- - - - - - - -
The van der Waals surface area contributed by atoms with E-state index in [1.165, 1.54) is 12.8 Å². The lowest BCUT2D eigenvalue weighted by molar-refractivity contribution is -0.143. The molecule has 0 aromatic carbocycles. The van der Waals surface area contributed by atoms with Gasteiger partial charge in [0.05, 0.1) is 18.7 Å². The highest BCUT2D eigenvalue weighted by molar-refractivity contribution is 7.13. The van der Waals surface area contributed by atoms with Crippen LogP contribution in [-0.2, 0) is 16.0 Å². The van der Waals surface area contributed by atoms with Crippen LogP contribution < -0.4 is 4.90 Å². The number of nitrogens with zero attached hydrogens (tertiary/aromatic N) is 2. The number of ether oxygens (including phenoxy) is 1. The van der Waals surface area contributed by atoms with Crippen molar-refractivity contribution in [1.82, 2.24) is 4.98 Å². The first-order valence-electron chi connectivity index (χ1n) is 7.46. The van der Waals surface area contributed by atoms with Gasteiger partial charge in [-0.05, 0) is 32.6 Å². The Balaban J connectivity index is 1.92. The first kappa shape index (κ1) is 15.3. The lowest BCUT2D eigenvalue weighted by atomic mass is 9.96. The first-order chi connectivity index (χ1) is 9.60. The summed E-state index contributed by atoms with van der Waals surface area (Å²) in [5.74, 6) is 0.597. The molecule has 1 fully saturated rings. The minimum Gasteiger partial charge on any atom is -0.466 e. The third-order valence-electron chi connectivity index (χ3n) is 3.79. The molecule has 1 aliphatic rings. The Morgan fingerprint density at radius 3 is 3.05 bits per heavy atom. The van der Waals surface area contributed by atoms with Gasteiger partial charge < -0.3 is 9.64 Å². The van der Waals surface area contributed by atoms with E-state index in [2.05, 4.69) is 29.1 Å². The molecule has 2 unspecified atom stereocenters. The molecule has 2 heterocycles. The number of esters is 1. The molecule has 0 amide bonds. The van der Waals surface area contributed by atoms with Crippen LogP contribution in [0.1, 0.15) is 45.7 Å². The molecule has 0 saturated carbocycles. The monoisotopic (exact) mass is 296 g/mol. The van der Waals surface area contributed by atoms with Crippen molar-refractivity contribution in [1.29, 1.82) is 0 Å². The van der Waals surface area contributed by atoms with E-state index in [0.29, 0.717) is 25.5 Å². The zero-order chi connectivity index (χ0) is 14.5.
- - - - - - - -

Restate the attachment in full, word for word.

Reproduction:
The van der Waals surface area contributed by atoms with E-state index in [1.165, 1.54) is 12.8 Å². The lowest BCUT2D eigenvalue weighted by molar-refractivity contribution is -0.143. The molecule has 0 aromatic carbocycles. The van der Waals surface area contributed by atoms with Gasteiger partial charge in [0.05, 0.1) is 18.7 Å². The highest BCUT2D eigenvalue weighted by molar-refractivity contribution is 7.13. The van der Waals surface area contributed by atoms with Crippen LogP contribution in [-0.2, 0) is 16.0 Å². The van der Waals surface area contributed by atoms with Crippen LogP contribution < -0.4 is 4.90 Å². The number of nitrogens with zero attached hydrogens (tertiary/aromatic N) is 2. The number of ether oxygens (including phenoxy) is 1. The van der Waals surface area contributed by atoms with Crippen molar-refractivity contribution in [1.82, 2.24) is 4.98 Å². The first-order valence-electron chi connectivity index (χ1n) is 7.46. The van der Waals surface area contributed by atoms with Gasteiger partial charge in [-0.05, 0) is 32.6 Å². The Balaban J connectivity index is 1.92. The first kappa shape index (κ1) is 15.3. The lowest BCUT2D eigenvalue weighted by atomic mass is 9.96. The first-order chi connectivity index (χ1) is 9.60. The summed E-state index contributed by atoms with van der Waals surface area (Å²) in [5.74, 6) is 0.597. The molecule has 1 fully saturated rings. The minimum Gasteiger partial charge on any atom is -0.466 e. The third-order valence-electron chi connectivity index (χ3n) is 3.79. The molecule has 1 aliphatic rings. The Morgan fingerprint density at radius 3 is 3.05 bits per heavy atom. The van der Waals surface area contributed by atoms with Gasteiger partial charge < -0.3 is 9.64 Å². The van der Waals surface area contributed by atoms with E-state index in [2.05, 4.69) is 29.1 Å². The molecule has 2 unspecified atom stereocenters. The molecule has 2 heterocycles. The number of esters is 1. The molecule has 0 amide bonds. The van der Waals surface area contributed by atoms with Crippen LogP contribution in [0.1, 0.15) is 45.7 Å². The molecule has 0 saturated carbocycles. The monoisotopic (exact) mass is 296 g/mol. The van der Waals surface area contributed by atoms with Crippen molar-refractivity contribution in [1.29, 1.82) is 0 Å². The van der Waals surface area contributed by atoms with E-state index in [0.29, 0.717) is 25.5 Å². The zero-order chi connectivity index (χ0) is 14.5.